Cotton ETF (BAL) Skyrockets On Chinese Demand, Australian Crop Concerns

by on February 17, 2011 | ETFs Mentioned:

It’s hard to argue that 2010 was the year of the commodity, as products ranging from gold to oil and everything in between saw their prices surge on the back of rising fears over inflation and supply concerns for many of the world’s key soft commodities. However, the pace of gains has slowed considerably in 2011 for most commodities except for one; cotton is continuing its unprecedented surge higher this year as well.

Cotton, a crucial commodity for textiles around the world, started 2010 around 75 cents a pound and after moderate gains in the first half of the year, took off in the second half of 2010, surging to $1.76 a pound. While some thought that the commodity was due for a pullback after these incredible gains, the fluffy commodity merely continued its run up to current prices above $2/lb. instead. This incredible surge came about early in Thursday trading as cotton for May delivery hit the circuit breaker with a gain of seven cents, or roughly a 3.6% surge for the session, a level that pushed the fluffy commodity above the two dollar level for the first time in history [read Commodity ETFs Get No Love From Investors].

While the market for cotton may have shut down in the early part of trading, the main ETN tracking the commodity, the iPath Dow Jones-UBS Cotton ETN (BAL) didn’t have to worry about hitting a circuit breaker and kept right on trading throughout the session. As a result, BAL adopted the role of ‘price discovery mechanism’ allowing traders and investors to determine the fair value of cotton given the new information hitting the market. Due to this, BAL was experiencing extremely heavy volume–trading was already exceeding quadruple the daily average with several hours left in the session–and was skyrocketing higher by close to 7% at time of writing [see Commodity ETF Ideas: Profiting From Backwardation].

These incredible gains were largely the result of two factors; Chinese demand and Australian supply, both of which favored the bulls heavily in today’s session. A recent report stated that China will consume 47 million bales of cotton for the year that began August 1, far exceeding its domestic production of 30 million bales. Due to this, analysts look for global stockpiles to reach their lowest level since 1996, according to the USDA. Meanwhile, in Australia, severe flooding has devastated a variety of that country’s commodities with the fragile cotton being one of the worst hit. The nation, which is the fourth largest producer of the crop, lowered its production estimates by nearly 4% earlier in the week, further fueling markets in today’s session. Traders took these two events, as well as cotton’s recent history and concerns over future supplies, to propel cotton and BAL to unprecedented heights in Thursday trading. “The bulls have gone berserk, and it looks like they want prices to go higher,” said Sid Love, the president of Joe Kropf & Sid Love Consulting Services LLC. “China’s demand still remains strong.” [also read Five ETFs Heavily Dependent On China]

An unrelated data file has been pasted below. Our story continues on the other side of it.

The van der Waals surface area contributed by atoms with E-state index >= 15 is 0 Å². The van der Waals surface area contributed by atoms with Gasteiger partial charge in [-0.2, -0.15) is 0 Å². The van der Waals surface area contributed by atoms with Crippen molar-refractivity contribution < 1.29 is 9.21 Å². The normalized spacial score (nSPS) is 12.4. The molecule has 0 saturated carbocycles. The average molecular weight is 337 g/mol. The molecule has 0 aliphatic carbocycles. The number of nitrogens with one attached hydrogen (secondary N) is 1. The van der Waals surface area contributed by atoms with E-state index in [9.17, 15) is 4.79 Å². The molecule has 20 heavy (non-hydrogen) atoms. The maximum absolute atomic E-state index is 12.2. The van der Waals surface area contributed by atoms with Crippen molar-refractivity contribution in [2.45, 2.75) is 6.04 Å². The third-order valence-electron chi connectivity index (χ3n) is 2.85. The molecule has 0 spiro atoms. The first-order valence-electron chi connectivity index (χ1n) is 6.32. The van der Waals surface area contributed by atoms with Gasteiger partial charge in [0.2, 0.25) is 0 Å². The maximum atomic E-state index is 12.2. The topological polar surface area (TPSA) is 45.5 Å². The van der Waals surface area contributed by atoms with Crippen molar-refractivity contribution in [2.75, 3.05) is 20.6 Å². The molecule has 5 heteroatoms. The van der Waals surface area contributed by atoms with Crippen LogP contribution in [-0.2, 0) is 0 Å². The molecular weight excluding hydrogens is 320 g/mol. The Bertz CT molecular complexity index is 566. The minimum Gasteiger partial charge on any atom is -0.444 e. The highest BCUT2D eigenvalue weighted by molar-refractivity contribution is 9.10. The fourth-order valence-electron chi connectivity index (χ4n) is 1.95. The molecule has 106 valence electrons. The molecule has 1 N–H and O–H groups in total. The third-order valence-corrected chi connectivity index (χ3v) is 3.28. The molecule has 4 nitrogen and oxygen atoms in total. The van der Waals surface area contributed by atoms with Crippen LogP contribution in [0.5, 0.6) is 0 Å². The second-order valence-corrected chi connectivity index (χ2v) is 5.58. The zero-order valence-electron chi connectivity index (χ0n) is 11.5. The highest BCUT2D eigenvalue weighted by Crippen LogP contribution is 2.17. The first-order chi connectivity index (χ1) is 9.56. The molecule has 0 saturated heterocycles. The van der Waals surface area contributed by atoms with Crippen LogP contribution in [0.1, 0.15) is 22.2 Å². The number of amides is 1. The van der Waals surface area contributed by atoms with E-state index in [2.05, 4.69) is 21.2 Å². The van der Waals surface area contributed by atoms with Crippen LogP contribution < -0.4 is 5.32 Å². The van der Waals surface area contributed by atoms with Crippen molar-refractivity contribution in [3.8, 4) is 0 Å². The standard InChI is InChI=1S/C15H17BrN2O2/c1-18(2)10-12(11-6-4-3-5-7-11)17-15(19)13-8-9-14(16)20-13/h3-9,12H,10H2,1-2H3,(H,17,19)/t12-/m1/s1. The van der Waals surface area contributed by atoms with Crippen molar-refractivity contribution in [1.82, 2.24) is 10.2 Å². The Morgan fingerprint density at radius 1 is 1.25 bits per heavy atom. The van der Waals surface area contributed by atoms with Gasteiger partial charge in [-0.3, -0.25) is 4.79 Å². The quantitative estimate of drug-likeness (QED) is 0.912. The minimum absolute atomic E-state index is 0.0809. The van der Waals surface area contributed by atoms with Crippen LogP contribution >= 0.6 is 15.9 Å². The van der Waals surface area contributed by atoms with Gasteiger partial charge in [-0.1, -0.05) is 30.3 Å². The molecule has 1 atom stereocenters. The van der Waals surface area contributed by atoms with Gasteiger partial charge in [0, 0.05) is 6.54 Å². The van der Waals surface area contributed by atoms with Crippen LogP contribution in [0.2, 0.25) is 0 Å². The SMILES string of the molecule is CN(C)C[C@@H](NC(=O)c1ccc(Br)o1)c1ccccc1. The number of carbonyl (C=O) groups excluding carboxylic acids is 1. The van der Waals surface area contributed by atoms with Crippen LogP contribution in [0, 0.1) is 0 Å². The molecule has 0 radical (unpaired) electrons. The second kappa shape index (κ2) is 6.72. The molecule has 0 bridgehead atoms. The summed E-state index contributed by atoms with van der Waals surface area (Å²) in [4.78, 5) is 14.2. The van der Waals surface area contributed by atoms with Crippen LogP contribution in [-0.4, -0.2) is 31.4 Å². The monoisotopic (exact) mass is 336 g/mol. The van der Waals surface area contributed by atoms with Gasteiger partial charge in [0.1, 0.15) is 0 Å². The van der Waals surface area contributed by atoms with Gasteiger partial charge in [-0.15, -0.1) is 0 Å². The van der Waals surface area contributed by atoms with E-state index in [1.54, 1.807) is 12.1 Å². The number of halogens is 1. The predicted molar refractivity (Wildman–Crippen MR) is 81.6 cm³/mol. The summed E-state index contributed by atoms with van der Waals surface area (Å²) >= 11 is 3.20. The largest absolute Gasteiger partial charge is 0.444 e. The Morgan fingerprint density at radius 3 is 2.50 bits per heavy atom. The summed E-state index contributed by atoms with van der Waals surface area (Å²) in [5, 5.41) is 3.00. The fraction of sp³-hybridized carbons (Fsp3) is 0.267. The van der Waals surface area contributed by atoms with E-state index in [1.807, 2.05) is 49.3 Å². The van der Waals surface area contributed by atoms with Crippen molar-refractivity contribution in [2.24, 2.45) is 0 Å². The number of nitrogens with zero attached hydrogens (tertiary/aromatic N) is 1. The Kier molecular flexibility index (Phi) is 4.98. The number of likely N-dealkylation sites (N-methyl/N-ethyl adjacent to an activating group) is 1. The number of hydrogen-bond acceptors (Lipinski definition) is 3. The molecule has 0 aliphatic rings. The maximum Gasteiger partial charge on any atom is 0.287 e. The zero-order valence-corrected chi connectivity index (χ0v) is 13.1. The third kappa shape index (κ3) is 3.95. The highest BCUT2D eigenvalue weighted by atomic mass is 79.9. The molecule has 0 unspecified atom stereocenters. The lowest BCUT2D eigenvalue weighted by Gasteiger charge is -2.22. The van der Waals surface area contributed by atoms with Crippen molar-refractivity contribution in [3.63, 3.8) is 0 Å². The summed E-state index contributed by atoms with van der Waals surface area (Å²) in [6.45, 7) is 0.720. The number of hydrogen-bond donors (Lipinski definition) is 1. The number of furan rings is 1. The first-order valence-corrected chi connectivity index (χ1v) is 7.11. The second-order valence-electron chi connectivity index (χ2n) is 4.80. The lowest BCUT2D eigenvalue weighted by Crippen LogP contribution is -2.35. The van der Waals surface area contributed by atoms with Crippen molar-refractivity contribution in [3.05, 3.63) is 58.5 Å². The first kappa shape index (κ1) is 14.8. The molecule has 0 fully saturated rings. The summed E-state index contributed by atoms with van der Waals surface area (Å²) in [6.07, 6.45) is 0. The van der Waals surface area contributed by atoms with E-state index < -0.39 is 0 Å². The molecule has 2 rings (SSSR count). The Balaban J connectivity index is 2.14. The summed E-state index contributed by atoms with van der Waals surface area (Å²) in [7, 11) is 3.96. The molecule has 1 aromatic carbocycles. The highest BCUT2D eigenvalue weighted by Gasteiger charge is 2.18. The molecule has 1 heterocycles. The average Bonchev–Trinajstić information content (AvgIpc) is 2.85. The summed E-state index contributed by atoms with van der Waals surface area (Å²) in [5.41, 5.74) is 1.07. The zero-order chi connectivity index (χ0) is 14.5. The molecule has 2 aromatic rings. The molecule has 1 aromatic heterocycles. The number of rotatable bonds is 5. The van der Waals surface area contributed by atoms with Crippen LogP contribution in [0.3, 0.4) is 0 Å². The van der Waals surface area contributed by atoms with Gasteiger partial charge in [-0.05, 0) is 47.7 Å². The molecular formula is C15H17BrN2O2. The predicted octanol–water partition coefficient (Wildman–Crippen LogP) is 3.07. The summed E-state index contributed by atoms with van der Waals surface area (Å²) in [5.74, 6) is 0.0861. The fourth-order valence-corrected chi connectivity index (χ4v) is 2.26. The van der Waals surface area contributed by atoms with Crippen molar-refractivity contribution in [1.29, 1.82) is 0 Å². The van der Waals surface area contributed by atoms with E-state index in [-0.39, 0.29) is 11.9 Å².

Unstoppable Cotton

Today’s gains only further the incredible run that BAL has returned to investors over the past year; the fund is now up a mind-blowing 204% over the past 52 weeks, close to 171% over the past half year, and 52% so far in 2011, far and away the best performer in the Commodities ETFdb Category. While no one knows what the future holds for BAL, a volatile path seems all but guaranteed, especially given the fund’s incredibly high historic levels of volatility; 885% for the 30 day measure and 1,766% for the 200 day version. As for continued gains, that is another story that remains up for debate among traders in the sector who are likely to focus in on Australian production and any attempts by the Chinese government to slow down the national economy to a more manageable level. Either way investors should stay tuned to see if cotton’s meteoric rise can continue or if it will crash back down to earth later this year. “The recent momentum has been undeniably bullish,” Luke Mathews, a commodity strategist at Commonwealth Bank of Australia said. “Considering that we have hit this $2 mark, which is where many people are suggesting the near-term target in the market was, where do we go from here? It’s really an uncertain environment.”

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Disclosure: No positions at time of writing.